Thursday, May 9, 2013

Read these posts by Brad DeLong on misrepresenations of Keynes by Hayek, Schumpeter, Ferguson, and others...

Here and here.

It might be hard for a more casual reader to pick the Lucas Critique out of the Tract on Monetary Reform as Brad (rightly) does. But even a casual reader ought to understand that "the long run is not a good guide to current affairs" is not the same at all as "the long run doesn't matter". Which raises the obvious question: are the transgressors out there awful readers or is something else going on?


  1. I think DeLong is himself guilty of misrepresentation of Hayek when he says:

    'Hayek is simply a bad actor--knowingly dishonest. In what Nicholas Wapshott delicately calls "misappropriation", Hayek does not just quote "In the long run we are all dead" out of context but gives it a false context he makes up'

    This passage ends "The Pure Theory of Capital". The last section of this work looks at monetary influences on the rate of interest and contains a very detailed critique of the Keynesian model - which Hayek thinks dangerously focuses on the short-term over the long-term. His use of the "in the long run we are all dead" quote must be seen in this context. It is not used just as a throwaway line to dismiss Keynes but only after going to some lengths to demonstrate the dangers that Hayek sees in the Keynesian approach. Even if Hayek is wrong in some parts of this analysis I do not think he is knowingly misrepresenting Keynes as DeLong claims.

    1. By "This passage" I mean the passage DeLong quotes...

      "Are we not even told that, since 'in the long run we are all dead', policy should be guided entirely by short run considerations? I fear that these believers in the principle of apres nous le déluge may get what they have bargained for sooner than they wish."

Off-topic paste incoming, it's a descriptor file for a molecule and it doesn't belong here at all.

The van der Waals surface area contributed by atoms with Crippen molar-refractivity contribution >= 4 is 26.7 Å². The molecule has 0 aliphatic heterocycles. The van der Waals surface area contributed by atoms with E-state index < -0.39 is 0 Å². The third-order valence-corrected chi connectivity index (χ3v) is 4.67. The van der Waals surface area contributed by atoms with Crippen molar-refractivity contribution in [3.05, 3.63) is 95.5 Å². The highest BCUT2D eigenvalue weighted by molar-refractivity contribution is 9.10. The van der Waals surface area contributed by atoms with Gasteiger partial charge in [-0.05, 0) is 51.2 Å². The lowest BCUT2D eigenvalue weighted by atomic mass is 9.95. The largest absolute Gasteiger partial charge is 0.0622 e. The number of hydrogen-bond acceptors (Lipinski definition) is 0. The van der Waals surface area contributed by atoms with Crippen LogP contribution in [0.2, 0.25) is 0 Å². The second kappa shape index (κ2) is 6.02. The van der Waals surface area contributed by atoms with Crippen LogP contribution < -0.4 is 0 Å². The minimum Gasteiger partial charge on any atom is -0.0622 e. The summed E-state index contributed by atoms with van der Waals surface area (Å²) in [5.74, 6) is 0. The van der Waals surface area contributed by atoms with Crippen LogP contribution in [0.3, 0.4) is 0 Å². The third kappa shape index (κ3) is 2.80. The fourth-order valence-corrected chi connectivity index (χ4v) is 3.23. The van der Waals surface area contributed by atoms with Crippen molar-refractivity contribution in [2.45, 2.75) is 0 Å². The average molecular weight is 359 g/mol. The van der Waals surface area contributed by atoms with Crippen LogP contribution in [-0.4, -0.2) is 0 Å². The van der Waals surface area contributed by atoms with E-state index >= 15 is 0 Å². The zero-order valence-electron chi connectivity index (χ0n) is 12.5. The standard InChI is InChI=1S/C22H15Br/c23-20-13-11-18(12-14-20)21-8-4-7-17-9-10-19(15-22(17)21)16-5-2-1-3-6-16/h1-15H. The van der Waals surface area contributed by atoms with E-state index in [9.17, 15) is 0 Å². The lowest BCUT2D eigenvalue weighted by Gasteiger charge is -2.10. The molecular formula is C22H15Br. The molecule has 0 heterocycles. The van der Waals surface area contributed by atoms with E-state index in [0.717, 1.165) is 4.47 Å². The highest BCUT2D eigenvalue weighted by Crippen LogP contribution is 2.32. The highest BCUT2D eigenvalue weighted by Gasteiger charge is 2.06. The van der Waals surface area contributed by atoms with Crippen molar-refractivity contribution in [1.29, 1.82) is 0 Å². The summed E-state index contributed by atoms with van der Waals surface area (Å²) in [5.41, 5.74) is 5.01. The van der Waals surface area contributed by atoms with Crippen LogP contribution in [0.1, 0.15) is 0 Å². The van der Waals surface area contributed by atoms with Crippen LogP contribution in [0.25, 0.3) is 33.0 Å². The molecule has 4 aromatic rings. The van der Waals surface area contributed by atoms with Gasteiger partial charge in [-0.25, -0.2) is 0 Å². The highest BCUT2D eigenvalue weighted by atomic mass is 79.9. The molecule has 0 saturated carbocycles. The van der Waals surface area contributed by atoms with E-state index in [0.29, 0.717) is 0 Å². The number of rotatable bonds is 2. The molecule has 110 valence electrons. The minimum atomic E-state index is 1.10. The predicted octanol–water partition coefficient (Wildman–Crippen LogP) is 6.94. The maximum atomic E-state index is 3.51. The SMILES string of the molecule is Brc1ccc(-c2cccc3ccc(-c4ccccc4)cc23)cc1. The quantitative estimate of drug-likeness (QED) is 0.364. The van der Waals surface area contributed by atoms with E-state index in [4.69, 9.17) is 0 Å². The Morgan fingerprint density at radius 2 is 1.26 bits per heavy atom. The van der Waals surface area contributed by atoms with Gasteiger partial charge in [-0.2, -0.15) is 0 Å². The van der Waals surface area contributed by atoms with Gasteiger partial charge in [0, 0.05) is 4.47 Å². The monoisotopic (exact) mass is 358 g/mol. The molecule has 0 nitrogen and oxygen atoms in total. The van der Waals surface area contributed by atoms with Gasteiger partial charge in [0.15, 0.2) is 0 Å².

WE ARE TOLD: Since in the long run we are all dead, economists set themselves too easy, too useless a task if in tempestuous seasons they can only tell us that when the storm is long past the ocean will be flat again. In actual experience, a change in n is liable to have a reaction both on k and k' and on r. It will be enough to give a few typical instances...

      If you really do believe that this is not a "knowing misrepresentation" of what Keynes meant by "in the long run we are all dead", I can only conclude that you do not know what the words "knowing" and "misrepresentation" mean.

      Step up your game.

      Brad DeLong

    3. I am sure that a lawyer could demonstrate that Hayek was taking Keynes words out of context.

      However in the wider context of a serious debate about short-term v long-term effects in economics then anyone who reads The Pure Theory of Capital would surely conclude that (even if one disagrees with it) Hayek is making a well researched and intelligent case against the Keynesian focus on the short-term. Perhaps Hayek was unwise to use that quotation but it clearly has very little relevance to the gist of Hayek's argument. To call this "knowingly dishonest" is a wild overstatement.


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